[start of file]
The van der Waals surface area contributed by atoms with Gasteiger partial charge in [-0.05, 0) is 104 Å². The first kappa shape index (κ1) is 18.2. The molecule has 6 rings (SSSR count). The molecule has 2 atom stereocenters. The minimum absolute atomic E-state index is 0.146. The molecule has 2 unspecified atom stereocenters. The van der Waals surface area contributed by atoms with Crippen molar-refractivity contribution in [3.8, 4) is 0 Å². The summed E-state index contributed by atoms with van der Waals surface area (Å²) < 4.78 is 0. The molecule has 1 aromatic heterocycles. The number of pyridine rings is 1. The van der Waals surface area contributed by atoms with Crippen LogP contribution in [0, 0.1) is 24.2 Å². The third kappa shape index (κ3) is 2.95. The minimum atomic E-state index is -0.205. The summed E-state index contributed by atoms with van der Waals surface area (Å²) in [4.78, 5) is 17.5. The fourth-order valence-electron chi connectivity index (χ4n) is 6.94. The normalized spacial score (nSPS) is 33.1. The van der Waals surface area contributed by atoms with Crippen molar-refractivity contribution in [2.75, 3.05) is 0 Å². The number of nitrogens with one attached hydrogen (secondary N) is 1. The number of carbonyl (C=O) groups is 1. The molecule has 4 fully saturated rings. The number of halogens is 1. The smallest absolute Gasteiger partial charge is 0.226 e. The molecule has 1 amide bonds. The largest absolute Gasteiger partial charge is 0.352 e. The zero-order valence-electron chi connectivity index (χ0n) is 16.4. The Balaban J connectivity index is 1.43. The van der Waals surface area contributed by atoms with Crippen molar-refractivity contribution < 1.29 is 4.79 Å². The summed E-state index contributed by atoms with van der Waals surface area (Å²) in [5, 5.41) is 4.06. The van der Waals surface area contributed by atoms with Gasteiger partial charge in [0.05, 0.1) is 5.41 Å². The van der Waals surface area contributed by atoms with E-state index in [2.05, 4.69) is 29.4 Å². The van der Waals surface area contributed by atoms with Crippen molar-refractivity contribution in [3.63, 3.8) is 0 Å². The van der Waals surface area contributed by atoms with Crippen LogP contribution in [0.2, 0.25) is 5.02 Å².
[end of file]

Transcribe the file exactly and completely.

The van der Waals surface area contributed by atoms with Gasteiger partial charge in [-0.05, 0) is 104 Å². The first kappa shape index (κ1) is 18.2. The molecule has 6 rings (SSSR count). The molecule has 2 atom stereocenters. The minimum absolute atomic E-state index is 0.146. The molecule has 2 unspecified atom stereocenters. The van der Waals surface area contributed by atoms with Crippen molar-refractivity contribution in [3.8, 4) is 0 Å². The summed E-state index contributed by atoms with van der Waals surface area (Å²) < 4.78 is 0. The molecule has 1 aromatic heterocycles. The number of pyridine rings is 1. The van der Waals surface area contributed by atoms with Crippen LogP contribution in [0, 0.1) is 24.2 Å². The third kappa shape index (κ3) is 2.95. The minimum atomic E-state index is -0.205. The summed E-state index contributed by atoms with van der Waals surface area (Å²) in [4.78, 5) is 17.5. The fourth-order valence-electron chi connectivity index (χ4n) is 6.94. The normalized spacial score (nSPS) is 33.1. The van der Waals surface area contributed by atoms with Crippen molar-refractivity contribution in [2.75, 3.05) is 0 Å². The number of nitrogens with one attached hydrogen (secondary N) is 1. The number of carbonyl (C=O) groups is 1. The molecule has 4 fully saturated rings. The number of halogens is 1. The smallest absolute Gasteiger partial charge is 0.226 e. The molecule has 1 amide bonds. The largest absolute Gasteiger partial charge is 0.352 e. The zero-order valence-electron chi connectivity index (χ0n) is 16.4. The Balaban J connectivity index is 1.43. The van der Waals surface area contributed by atoms with Crippen molar-refractivity contribution < 1.29 is 4.79 Å². The summed E-state index contributed by atoms with van der Waals surface area (Å²) in [5, 5.41) is 4.06. The van der Waals surface area contributed by atoms with Gasteiger partial charge in [0.05, 0.1) is 5.41 Å². The van der Waals surface area contributed by atoms with E-state index in [2.05, 4.69) is 29.4 Å². The van der Waals surface area contributed by atoms with Crippen molar-refractivity contribution in [3.63, 3.8) is 0 Å². The van der Waals surface area contributed by atoms with Crippen LogP contribution in [0.2, 0.25) is 5.02 Å².